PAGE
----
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16 posts tagged with socialist.
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2014 midterm elections: keeping "Will Hillary Run?" off the front pages

(until wednesday). Yes, it's election day in the USA on Tuesday 4th November, with a projected cost of $3.67 billion. "During this midterm election year, all 435 seats in the United States House of Representatives and 33 of the 100 seats in the United States Senate will be contested; along with 38 state and territorial governorships, 46 state legislatures (except Louisiana, Mississippi, New Jersey and Virginia), four territorial legislatures and numerous state and local races." The betting markets currently have the Republicans significant favorites to take the Senate and overwhelming favorites to take the House. FiveThirtyEight indicates the same, but with many close Gubernatorial races. Electoral-vote.com currently project the senate at Dem 48, Ties 1, GOP 51. [more inside]
posted by Wordshore on Nov 2, 2014 - 257 comments

Not Verified

Some surprising subversives on Twitter: Babe Ruth, Michael Jackson, Mahatma Gandhi, Pope John Paul II, Francis of Assisi, Marlin Brando, Martin Luther, Mary Wolfstonecraft, Pablo Neruda, Ann Landers, Thomas Jefferson, Albert Camus, Voltaire, John F. Kennedy, Bill Wilson and Socrates.
posted by Apropos of Something on Aug 12, 2013 - 17 comments

How The Left Has Won

Or, why is there still socialism in the United States?
Why, then, would we look for evidence of socialism only where a state seized by radicals of the Left inaugurates a dictatorship of the proletariat? Or, to lower the rhetorical volume and evidentiary stakes, why would we expect to find socialism only where avowed socialists or labor parties contend for state power? We should instead assume that socialism, like capitalism, is a cross-class cultural construction, to which even the bourgeoisie has already made significant contributions – just as the proletariat has long made significant contributions to the cross-class construction we know as capitalism. What follows?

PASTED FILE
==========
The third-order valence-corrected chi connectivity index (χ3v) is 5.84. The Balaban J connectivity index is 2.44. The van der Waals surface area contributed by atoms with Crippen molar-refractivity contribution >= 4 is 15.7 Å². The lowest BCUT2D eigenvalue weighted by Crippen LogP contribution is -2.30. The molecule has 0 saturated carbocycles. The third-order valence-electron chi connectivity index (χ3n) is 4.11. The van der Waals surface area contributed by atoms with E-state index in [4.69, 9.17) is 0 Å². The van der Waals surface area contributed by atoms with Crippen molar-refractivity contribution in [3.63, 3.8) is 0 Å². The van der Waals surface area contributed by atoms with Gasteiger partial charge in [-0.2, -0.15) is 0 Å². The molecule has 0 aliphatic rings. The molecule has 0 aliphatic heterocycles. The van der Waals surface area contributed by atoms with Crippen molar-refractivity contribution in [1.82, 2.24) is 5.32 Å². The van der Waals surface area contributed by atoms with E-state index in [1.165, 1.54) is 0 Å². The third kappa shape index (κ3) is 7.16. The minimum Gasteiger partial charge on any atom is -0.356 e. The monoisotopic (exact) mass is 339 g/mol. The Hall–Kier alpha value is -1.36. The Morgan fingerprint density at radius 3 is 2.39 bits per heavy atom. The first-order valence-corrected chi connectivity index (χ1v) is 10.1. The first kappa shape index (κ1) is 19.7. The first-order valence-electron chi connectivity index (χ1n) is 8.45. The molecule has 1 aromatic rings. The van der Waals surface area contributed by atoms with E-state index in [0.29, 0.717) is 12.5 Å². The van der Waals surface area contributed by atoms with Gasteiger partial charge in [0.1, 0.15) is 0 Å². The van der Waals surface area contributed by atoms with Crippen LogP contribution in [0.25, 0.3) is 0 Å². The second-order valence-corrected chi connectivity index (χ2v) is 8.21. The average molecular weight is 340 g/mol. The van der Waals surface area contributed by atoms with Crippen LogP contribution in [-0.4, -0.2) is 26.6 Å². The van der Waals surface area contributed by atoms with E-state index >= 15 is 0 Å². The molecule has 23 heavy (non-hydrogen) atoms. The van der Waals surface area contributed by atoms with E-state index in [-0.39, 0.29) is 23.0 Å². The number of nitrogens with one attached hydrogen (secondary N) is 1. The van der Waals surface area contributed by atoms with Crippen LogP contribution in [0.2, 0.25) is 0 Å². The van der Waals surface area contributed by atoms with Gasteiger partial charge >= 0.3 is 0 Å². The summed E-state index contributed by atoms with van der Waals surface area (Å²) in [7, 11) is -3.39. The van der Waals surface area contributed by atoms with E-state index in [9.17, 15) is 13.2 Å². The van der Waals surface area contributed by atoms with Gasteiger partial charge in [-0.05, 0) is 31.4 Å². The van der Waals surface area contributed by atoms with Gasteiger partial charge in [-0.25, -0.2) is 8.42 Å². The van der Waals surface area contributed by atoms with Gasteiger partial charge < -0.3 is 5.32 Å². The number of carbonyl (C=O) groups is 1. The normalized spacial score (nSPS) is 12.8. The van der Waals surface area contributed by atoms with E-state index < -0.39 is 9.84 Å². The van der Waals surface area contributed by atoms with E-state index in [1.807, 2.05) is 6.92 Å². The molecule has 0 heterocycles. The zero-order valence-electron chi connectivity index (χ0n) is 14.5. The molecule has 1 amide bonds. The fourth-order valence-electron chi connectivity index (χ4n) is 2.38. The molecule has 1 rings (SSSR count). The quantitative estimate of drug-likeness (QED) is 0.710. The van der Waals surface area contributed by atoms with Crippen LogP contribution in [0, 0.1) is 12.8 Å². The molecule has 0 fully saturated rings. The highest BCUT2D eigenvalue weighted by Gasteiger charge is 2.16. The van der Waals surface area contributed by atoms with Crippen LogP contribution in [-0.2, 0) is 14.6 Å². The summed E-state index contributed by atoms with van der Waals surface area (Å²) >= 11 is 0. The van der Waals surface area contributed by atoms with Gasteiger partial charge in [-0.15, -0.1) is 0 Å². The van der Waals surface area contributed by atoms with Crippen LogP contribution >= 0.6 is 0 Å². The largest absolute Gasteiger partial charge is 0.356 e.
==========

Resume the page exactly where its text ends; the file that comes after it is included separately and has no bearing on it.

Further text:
posted by the man of twists and turns on Feb 13, 2013 - 46 comments

"Whereas the left is always in danger of talking itself into the ground."

What's also obvious is that this phase of Occupy, with talk of credit unions and occupying the SEC, while eminently worthy, is also kind of boring, especially when compared to the thrill of Occupy's park phase. Some, though, are ready to move on. "It's easy to go back to the park occupation and fetishize it, in a way," says Occupy Chicago's Brian Bean. "I prefer not to run a mini-society – I want to run society." - The Battle For The Soul Of Occupy Wall Street - Rolling Stone - Mark Binelli.
posted by The Whelk on Jun 30, 2012 - 193 comments

Famous in Belgium